Carlo Giorgi – February 2015
The Holy Land Christian Ecumenical Foundation (HCEF)
In the face of the advance of Islamic fundamentalism, persecution and suffering undergone today more than ever, the Christians of the Holy Land have to offer the world two signs: reciprocal love and prayer. This was the heart of the sermon pronounced on 28th January by the Custos of the Holy Land, Fr. Pierbattista Pizzaballa, on the occasion of the Solemn Prayer for Christian Unity celebrated in the Basilica of the Agony in Gethsemane. In the Holy Land the Week of Prayer for Christian Unity takes place later than in other countries, to respect the celebration of the Armenian Orthodox Christmas, which falls here on 19th January.
In the Basilica, packed mainly with local Christians, songs and prayers echoed in many different languages, including Ethiopian, Hebrew and Arabic. The religious leaders of the various Churches stood with the Custos around the stone of the agony, on the spot where Jesus prayed intensely before being betrayed. The Custos, in his sermon, commented a passage from the First Letter of St. John (1 John chapter 4, verses 7-16) and the story of the agony of Jesus in Gethsemane (Gospel according to Luke, chapter 22 verses 39-46). “The Word of God today summons us to two attitudes typical of Christian life,” Fr. Pizzaballa explained, “The first is that of reciprocal love. Christians have to make themselves recognized not for the power of their works or their institutions. It will not be our strategies that save us! Our love for one another must be the light that illuminates and which makes God’s love for man concretely present in our works. (…). The second attitude is prayer. It may seem strange today in the face of so much injustice and abuse, to limit ourselves to reacting with prayer. (…) Prayer is not the response against the evil of the world, which of course requires concrete action (…) but it allows us to understand the way in which to be inside this struggle against evil (…). To be real builders of peace, we need to continually learn how to be in life, in this struggle, loving man passionately, drawing our strength from prayer.”
Fr. Pizzaballa, meeting the journalists on the eve of the ecumenical prayer, summed up the ecumenical path in the Holy Land. “We have had a strong acceleration in our relations,” the Custos observed, “before it was rare for us to come together to pray together or sign common documents. In the past two years, however, there have been events which have changed our perception: feeling surrounded by the danger of fundamentalism has brought us much closer. We see that in our society the Caliphate has an incredible power of attraction. Our Christians, who live in the midst of the people, cannot come to terms with what they are hearing… In all this, though, we cannot resign ourselves to the prospect of a war of civilizations,” the Custos concluded. “In the sense that a war of civilizations can never be an acceptable prospect! The only perspective to aspire to is for everybody to live together according to clear and shared rules. The point of view of the faith also applies here: starting from there, I cannot believe being antagonistic to one billion and 700 million people just as I cannot believe that all those one billion and 700 million people are all against the Church!”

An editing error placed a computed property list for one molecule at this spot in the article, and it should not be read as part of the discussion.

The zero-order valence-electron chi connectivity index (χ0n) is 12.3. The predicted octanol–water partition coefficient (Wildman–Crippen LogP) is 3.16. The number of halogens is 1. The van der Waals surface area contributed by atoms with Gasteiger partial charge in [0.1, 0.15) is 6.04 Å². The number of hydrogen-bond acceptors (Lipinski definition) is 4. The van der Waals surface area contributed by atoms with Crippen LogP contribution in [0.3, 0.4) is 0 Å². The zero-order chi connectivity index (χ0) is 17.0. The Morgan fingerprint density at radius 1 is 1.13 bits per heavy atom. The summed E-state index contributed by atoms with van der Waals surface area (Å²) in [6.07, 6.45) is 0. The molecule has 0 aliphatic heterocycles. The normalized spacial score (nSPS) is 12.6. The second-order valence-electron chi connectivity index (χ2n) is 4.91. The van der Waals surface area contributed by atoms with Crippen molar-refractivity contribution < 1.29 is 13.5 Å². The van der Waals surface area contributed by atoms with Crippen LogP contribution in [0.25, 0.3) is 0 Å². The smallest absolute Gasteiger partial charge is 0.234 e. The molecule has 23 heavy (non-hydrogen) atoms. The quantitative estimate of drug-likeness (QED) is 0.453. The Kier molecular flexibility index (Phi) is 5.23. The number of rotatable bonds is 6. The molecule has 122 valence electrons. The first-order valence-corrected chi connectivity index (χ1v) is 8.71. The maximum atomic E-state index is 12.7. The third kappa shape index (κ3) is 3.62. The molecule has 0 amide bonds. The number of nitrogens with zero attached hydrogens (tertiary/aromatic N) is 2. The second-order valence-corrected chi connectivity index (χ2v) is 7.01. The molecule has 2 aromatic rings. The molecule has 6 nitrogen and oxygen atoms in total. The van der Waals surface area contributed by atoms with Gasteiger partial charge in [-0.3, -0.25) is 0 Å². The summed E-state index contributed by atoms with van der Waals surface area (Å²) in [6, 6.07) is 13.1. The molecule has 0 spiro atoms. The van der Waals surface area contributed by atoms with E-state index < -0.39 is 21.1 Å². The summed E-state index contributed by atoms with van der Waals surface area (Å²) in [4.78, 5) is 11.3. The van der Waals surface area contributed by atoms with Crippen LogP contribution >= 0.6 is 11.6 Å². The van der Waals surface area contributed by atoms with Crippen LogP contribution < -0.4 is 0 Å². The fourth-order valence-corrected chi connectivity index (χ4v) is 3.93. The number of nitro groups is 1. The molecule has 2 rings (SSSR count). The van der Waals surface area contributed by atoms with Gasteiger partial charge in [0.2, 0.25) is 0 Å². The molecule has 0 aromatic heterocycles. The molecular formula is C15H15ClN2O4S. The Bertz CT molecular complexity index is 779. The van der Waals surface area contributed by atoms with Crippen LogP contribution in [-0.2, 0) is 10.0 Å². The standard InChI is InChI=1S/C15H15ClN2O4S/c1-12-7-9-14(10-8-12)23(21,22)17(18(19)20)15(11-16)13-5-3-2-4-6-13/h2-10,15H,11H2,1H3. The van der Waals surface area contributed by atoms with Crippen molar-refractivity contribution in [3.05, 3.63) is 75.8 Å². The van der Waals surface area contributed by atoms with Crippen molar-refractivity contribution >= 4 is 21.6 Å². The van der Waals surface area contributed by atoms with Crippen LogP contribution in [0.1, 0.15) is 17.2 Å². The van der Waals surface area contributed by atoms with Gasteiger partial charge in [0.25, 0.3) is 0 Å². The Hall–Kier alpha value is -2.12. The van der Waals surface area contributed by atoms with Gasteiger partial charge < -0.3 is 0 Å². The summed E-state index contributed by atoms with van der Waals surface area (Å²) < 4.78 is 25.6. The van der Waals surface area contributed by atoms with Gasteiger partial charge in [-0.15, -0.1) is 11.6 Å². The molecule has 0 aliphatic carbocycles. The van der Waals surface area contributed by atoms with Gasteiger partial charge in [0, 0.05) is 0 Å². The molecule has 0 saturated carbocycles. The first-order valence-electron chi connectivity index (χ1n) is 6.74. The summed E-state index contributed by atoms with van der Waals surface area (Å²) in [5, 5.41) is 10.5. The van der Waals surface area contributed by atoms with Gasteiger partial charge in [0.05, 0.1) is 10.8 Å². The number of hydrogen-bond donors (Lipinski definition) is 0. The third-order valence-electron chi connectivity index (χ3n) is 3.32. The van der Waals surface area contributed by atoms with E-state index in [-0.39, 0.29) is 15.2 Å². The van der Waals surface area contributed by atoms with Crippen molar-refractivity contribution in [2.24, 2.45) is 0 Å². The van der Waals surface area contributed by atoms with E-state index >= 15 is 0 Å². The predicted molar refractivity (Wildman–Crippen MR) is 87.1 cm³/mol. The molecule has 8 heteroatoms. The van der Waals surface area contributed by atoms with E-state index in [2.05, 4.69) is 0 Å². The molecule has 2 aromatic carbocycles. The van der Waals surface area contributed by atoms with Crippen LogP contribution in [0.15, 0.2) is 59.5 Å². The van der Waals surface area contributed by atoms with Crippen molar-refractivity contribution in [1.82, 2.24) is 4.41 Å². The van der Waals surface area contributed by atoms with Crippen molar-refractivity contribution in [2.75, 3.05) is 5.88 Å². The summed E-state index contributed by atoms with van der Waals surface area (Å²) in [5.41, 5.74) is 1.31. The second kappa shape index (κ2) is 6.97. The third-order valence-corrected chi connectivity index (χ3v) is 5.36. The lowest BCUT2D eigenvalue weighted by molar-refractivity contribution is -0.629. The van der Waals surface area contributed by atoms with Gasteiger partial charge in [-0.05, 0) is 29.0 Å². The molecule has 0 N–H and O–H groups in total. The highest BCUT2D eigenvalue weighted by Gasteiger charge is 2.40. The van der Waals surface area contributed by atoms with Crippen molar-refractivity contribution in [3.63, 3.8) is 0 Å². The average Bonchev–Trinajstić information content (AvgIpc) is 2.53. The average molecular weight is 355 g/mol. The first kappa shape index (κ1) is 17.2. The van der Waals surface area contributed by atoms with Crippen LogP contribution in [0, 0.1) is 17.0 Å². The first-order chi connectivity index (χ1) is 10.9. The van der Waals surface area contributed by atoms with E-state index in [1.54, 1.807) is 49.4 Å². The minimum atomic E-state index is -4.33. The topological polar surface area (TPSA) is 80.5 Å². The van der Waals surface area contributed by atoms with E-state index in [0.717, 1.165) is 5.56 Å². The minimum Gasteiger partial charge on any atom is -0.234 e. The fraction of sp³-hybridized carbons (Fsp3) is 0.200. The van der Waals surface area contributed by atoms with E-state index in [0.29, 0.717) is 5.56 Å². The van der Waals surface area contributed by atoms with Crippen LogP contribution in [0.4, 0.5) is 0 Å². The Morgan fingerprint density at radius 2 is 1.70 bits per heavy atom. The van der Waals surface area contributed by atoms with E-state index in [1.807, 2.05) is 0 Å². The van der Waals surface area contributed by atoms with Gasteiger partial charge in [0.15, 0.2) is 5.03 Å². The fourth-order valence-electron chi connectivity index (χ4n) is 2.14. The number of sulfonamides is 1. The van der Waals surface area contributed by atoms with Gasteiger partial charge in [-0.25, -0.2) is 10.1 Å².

Bishop William Shomali, vicar of the Latin Patriarchate, meeting the journalists, also emphasized the concrete possibility of building relations of peace between the Churches. “Ecumenism is also humility,” Shomali explained. “In this sense Pope Francis, during his pilgrimage in the Holy Land taught all of us a great deal. There was a gesture of his, which perhaps only a few people saw, during the common celebration with the Ecumenical Patriarch of Constantinople, Bartholomew, at the Holy Sepulchre. Everything had been studied in detail, to ensure that the Catholic Pope and the Orthodox Patriarch were on the same level: The double reading of the Gospel, the double sermon and also entering the Basilica side by side. At a certain point though in the Basilica, the passageway becomes narrow and only one person can go through at a time. Who was to be given precedence between the two pastors? It could have led to a diplomatic case. The organizers decided not to decide, leaving Francis and Bartholomew to decide. When the decisive moment came, when Francis and Bartholomew arrived at the narrow place, Francis pushed Bartholomew ahead, obliging him to be first.” Another sign of peace is the presence, in the Latin Church of the Holy Land, of a small Hebrew-speaking community: “Five hundred people, Jews who have converted to Catholicism or immigrants. There are not very many of them but they are enthusiastic! Rome decided not to establish an autonomous diocese for these Hebrew-speaking Christians, entrusting them to the care of the ‘Arab’ patriarchate. In this way, we Christians of the Holy Land, of Arab culture and Hebrew language, live together in the Church, making peace between us. And it is a fine sign for everyone.”